Clinton to hold door for 'Little Rock Nine'
September 25, 1997
Web posted at: 1:12 p.m. EDT (1312 GMT)
LITTLE ROCK, Arkansas (CNN) -- President Clinton Thursday
will hold open a Little Rock schoolhouse door so nine black
former students can enter, in a powerful symbolic repudiation
of one of the ugliest incidents in U.S. civil rights history.
Clinton is to speak at Central High School in Little Rock,
which was desegregated September 25, 1957, under the presence
of Army troops sent to enforce a court order in a historic
test of the Constitution.
At a ceremony commemorating the event, Clinton will honor
the nine black students who were taunted and spat upon by a
white mob when they attended school, and who have come to
embody the struggle against racism.
Clinton will be accompanied by Arkansas Gov. Mike Huckabee,
whose 1957 predecessor, Orval Faubus, called out the National
Guard to try to block integration four decades ago.
"That's when I knew that they were just not going to let me
go to school ... that they were not there to protect me, too,
like the other students," remembers Elizabeth Eckford, one of
the "Little Rock Nine." She was 15 at the time.
Instead, Guardsmen turned Eckford toward dozens of rabid
hecklers. Among them was Hazel Bryan Massery. "I was behind
her and the crowd was jeering saying: 'go home nigger ... go
back to Africa' and things like that," Massery recalls.
A L S O :
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Nineteen days later, the nine tried again but were driven out
by the mob. Still photographer Will Counts, who nearly won a
Pulitzer Prize for his shot of black reporter Alex Wilson
being kicked, recalls "They were yelling: 'Run, nigger, run.'
And he said: 'I fought for my country in the war and I'm not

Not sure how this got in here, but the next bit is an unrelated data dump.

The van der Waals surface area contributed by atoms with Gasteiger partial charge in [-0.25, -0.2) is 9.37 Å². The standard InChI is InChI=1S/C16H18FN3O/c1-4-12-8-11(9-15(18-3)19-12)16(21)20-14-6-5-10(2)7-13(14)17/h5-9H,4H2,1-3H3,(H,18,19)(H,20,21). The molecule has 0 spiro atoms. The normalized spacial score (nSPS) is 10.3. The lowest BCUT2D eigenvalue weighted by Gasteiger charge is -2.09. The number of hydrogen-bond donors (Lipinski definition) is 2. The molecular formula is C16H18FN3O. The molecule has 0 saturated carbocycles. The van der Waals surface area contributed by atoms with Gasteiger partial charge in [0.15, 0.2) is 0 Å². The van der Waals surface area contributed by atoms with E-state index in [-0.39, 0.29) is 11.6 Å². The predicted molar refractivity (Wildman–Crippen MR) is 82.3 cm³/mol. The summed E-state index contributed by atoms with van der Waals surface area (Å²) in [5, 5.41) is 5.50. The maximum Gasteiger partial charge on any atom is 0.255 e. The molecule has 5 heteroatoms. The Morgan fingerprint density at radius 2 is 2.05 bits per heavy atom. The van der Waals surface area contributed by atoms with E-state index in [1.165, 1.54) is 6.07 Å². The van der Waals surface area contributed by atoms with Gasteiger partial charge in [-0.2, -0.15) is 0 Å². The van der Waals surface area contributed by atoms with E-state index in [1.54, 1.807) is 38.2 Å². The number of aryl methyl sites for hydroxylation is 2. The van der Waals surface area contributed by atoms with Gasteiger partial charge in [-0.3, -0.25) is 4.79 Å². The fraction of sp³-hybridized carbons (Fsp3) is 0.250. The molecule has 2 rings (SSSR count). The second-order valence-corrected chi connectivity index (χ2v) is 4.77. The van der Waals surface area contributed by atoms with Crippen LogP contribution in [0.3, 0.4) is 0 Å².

running from you' -- and he didn't."
The Little Rock crisis was the first time the federal
government had enforced court-ordered integration. It took
1,200 troops of the 101st Airborne division, sent by
President Dwight Eisenhower, to accomplish the task.
Eisenhower's action in the showdown set the stage for school
desegregation programs across America.
Ernest Green was among that first handful of black students.
"Victory was at hand. I thought I had finally cracked it," he
It was a victory indeed, and it marked the first time that
the federal government used its full power in enforcing the
desegregation laws of the land.
At Central High these days, Melba Patillo Beals, a member of the "Nine" who now teaches at the school, gets hugs. But 40 years ago, she was
beaten, stabbed and cursed daily by white students. The
harassment went so far that acid was thrown in her eyes.
"I had to become a warrior. I had to learn not how to dress
the best but how to get from that door to the end of the hall
without dying," she told CNN.
Today 60 percent attending the school are African Americans.
And yet, these figures can be deceiving. While students
co-exist, they seldom socialize. "Racism in today's society
is still there ... it's still a prevalent problem," said
Student Body President Fatima McKindra.
But this Thursday, Little Rock will be seeking redemption for
an ugly chapter in its history.
Massery apologized to Eckford 35 years ago, and she tells
still-resentful whites "if you had been born black, if that
had been you, you'd feel the same way wouldn't you?"
But so far, she has been the only white person in Little Rock
to say publicly that she's sorry.
Correspondent Charles Zewe and Reuters contributed to this report.